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Old 01-07-2008, 05:45 AM   #1
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How much feed?? Too Much protein

I have a horse I am trying to put some weight on, It was suggested that I put him on 14% grain work my way up to a scoop 1/2 in am and pm and with 1 full scoop of alfalfa pellets ( the scoop in a 2 quart scoop) in am and pm. This seems to be too much protein for this horse. I am of the mindset put the weight on slow and constant . I need advise what you would do.
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Old 01-07-2008, 05:56 AM   #2
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Its the fat content that puts weight on a horse. You can try rice bran, beet pulp, corn oil or a weight builder suppliment. A 10 or 12% protein feed is usually enough. And free choice quality hay would help as well.
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Old 01-07-2008, 05:57 AM   #3
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How old is your horse?

What kind of riding or exercise is he getting right now?

And how much weight are you looking to put on?
"One must be a god to be able to tell successes from failures without making a mistake".
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Old 01-07-2008, 06:01 AM   #4
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You would also need to see if there is a reason the horse is thin. Can you provide some more info on the horse? Here is a website I found on fattening the thin horse.
~Everyone ought to bear patiently the results of his own conduct.~ Wm.Shakspeare
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Old 01-07-2008, 06:11 AM   #5
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The horse was thin when he got to my farm with multiple injuries, So Is not getting work at all. I recently put him on the 14 % grain slowly over 2 weeks to see how he would do, Well he was a little nervous now he is just wild eyed and can not seem to stand still. Imagine that LOL so, I took advise thinking this was the right thing to do. He is about 250 lbs under weight, He acts as if he could jump out of his skin, if he could, He is 8 years old. I just need to know what to do I would like he to settle in with the other horses. He was very nervous when he got to my farm, I thought he would settle in its been a few weeks and is still very nervous. Any advise I would appreciate?
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Old 01-07-2008, 06:13 AM   #6
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This is a slow process that takes about 6 weeks before you will see an appreciable difference. Lots of free choice hay. I'd add about a pound of alfalfa pellets with about 1/4 c corn oil to start 2x daily. If we overfeed, most of it winds up in the manure altho you can't see it. A horse's gut is designed for grasses or hay. After a few weeks I'd add perhaps a cup of oats for a gradual introduction. Oats are 15% protein. I bro't one from boney to nicely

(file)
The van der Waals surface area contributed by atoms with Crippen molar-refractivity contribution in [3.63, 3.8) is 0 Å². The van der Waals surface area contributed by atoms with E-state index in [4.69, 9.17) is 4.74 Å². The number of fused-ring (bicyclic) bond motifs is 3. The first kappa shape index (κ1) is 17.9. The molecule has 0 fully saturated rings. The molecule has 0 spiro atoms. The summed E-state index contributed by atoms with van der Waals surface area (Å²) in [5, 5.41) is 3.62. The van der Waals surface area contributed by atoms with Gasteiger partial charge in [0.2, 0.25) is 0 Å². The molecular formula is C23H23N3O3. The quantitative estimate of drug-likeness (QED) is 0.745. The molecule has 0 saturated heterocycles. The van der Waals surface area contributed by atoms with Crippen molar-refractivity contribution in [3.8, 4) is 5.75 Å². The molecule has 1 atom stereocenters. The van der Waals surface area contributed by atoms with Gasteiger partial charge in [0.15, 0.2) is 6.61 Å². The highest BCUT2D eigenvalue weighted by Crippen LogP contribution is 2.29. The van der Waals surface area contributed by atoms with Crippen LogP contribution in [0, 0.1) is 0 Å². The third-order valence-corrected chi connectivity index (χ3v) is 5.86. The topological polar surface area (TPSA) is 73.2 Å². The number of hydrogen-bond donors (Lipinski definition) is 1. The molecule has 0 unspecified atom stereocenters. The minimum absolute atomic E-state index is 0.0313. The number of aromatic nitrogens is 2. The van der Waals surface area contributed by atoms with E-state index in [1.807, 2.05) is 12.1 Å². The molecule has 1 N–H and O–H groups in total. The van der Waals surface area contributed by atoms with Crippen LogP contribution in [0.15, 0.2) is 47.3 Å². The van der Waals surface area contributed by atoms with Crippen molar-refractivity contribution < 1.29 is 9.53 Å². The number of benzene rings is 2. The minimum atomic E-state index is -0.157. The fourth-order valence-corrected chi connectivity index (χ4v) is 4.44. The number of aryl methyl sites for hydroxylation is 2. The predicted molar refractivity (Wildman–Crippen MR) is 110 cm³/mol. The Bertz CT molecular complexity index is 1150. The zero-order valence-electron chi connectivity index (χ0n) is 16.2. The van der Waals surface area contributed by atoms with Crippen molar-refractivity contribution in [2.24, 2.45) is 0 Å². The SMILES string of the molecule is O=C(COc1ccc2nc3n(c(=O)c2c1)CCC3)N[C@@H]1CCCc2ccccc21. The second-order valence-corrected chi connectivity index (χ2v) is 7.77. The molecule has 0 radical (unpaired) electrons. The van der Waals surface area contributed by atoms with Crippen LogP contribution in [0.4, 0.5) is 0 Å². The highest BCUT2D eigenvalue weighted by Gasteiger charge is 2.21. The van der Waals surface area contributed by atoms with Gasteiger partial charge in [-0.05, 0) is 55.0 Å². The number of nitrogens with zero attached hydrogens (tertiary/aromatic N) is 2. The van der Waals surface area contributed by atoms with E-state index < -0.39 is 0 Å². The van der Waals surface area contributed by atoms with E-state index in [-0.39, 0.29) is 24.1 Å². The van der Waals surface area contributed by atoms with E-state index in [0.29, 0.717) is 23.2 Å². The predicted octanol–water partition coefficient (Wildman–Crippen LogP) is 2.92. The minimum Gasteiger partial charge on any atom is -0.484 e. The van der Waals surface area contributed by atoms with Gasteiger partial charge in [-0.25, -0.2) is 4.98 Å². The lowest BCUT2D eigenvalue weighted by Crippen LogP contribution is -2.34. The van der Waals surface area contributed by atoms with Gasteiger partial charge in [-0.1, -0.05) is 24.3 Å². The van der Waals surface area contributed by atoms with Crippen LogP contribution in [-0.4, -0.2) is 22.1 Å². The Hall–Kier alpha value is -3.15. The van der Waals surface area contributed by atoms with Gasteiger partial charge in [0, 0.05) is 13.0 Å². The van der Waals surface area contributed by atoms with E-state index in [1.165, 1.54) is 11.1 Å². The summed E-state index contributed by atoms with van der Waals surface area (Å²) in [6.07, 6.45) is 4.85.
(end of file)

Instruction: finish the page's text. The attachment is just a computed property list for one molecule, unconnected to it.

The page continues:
fleshed out in two months on this diet. Some horses don't tolerate much protein from grains. I have one that's hyper on oats. He's fine with a small ration of Senior's. That's a good safe feed you could switch him to, beneficial oils. It often takes horses about 6 weeks to settle in.

Last edited by Slim Pikkens; 01-07-2008 at 06:18 AM.
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Old 01-07-2008, 06:22 AM   #7
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More than likely what has happened is that he now has gained a little weight, and with not being able to exercise or burn the added energy he is fueled for fire so to speak. Depending on his injuries, and what kind of turnout or rehab he is doing, you may want to be careful how much and more importantly how quick you put weight on him. Personally for me, a 10 - 12% protein complete feed with high fiber %, added beet pulp and corn oil would be the way I would go. Also, lots of free choice hay and clean water. Try and stay away from all grains and feed with molasses binders.
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Old 01-07-2008, 06:35 AM   #8
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A horses system can only absorb a certain amount of protein. the rest is waste.
Too much protein and the horse does exactly what your horse is doing.
The extra protein, causes the organs to get stressed and overworked. and causes heat, and founder.

Cut back the protein, add oil or rice bran or beet pulp. plenty of free choice hay to keep the belly working Take him off the 14 % before he colics, or founders. and use a 10-10-10- grain. , Good luck and do not over do. take it slow and he will be fine.